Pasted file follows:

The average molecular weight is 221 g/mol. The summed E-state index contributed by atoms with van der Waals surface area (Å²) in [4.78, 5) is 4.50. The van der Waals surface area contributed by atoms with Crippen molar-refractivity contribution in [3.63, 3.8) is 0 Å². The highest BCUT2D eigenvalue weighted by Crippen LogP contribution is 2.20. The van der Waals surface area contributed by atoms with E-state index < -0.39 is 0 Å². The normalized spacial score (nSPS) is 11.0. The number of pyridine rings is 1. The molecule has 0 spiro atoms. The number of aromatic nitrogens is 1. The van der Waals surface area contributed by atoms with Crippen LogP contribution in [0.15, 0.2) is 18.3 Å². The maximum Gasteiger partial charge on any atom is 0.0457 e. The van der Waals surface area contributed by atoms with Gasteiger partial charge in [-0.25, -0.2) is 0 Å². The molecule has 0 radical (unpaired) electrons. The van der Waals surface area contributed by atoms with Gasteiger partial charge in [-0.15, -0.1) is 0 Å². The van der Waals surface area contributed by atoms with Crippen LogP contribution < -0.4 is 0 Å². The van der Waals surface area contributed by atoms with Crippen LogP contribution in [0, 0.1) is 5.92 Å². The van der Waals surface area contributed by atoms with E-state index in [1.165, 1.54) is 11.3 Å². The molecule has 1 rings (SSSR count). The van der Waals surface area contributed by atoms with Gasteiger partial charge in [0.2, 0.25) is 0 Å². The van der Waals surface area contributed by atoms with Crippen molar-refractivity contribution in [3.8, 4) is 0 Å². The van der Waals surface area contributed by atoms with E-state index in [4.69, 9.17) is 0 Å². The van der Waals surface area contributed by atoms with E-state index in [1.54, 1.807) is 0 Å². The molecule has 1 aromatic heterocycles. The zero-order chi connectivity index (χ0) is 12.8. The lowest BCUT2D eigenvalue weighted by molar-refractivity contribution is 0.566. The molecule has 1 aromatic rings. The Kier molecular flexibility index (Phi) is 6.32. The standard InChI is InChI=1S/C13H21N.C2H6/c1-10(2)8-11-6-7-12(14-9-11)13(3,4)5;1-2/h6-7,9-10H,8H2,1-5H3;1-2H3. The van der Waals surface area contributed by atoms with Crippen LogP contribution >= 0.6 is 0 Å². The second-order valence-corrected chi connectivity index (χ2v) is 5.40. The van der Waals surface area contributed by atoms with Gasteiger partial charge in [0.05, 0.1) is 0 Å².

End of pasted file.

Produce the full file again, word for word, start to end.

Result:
The average molecular weight is 221 g/mol. The summed E-state index contributed by atoms with van der Waals surface area (Å²) in [4.78, 5) is 4.50. The van der Waals surface area contributed by atoms with Crippen molar-refractivity contribution in [3.63, 3.8) is 0 Å². The highest BCUT2D eigenvalue weighted by Crippen LogP contribution is 2.20. The van der Waals surface area contributed by atoms with E-state index < -0.39 is 0 Å². The normalized spacial score (nSPS) is 11.0. The number of pyridine rings is 1. The molecule has 0 spiro atoms. The number of aromatic nitrogens is 1. The van der Waals surface area contributed by atoms with Crippen LogP contribution in [0.15, 0.2) is 18.3 Å². The maximum Gasteiger partial charge on any atom is 0.0457 e. The van der Waals surface area contributed by atoms with Gasteiger partial charge in [-0.25, -0.2) is 0 Å². The molecule has 0 radical (unpaired) electrons. The van der Waals surface area contributed by atoms with Gasteiger partial charge in [-0.15, -0.1) is 0 Å². The van der Waals surface area contributed by atoms with Crippen LogP contribution < -0.4 is 0 Å². The van der Waals surface area contributed by atoms with Crippen LogP contribution in [0, 0.1) is 5.92 Å². The van der Waals surface area contributed by atoms with E-state index in [1.165, 1.54) is 11.3 Å². The molecule has 1 rings (SSSR count). The van der Waals surface area contributed by atoms with Gasteiger partial charge in [0.2, 0.25) is 0 Å². The van der Waals surface area contributed by atoms with Crippen molar-refractivity contribution in [3.8, 4) is 0 Å². The van der Waals surface area contributed by atoms with E-state index in [4.69, 9.17) is 0 Å². The van der Waals surface area contributed by atoms with E-state index in [1.54, 1.807) is 0 Å². The molecule has 1 aromatic heterocycles. The zero-order chi connectivity index (χ0) is 12.8. The lowest BCUT2D eigenvalue weighted by molar-refractivity contribution is 0.566. The molecule has 1 aromatic rings. The Kier molecular flexibility index (Phi) is 6.32. The standard InChI is InChI=1S/C13H21N.C2H6/c1-10(2)8-11-6-7-12(14-9-11)13(3,4)5;1-2/h6-7,9-10H,8H2,1-5H3;1-2H3. The van der Waals surface area contributed by atoms with Crippen LogP contribution >= 0.6 is 0 Å². The second-order valence-corrected chi connectivity index (χ2v) is 5.40. The van der Waals surface area contributed by atoms with Gasteiger partial charge in [0.05, 0.1) is 0 Å².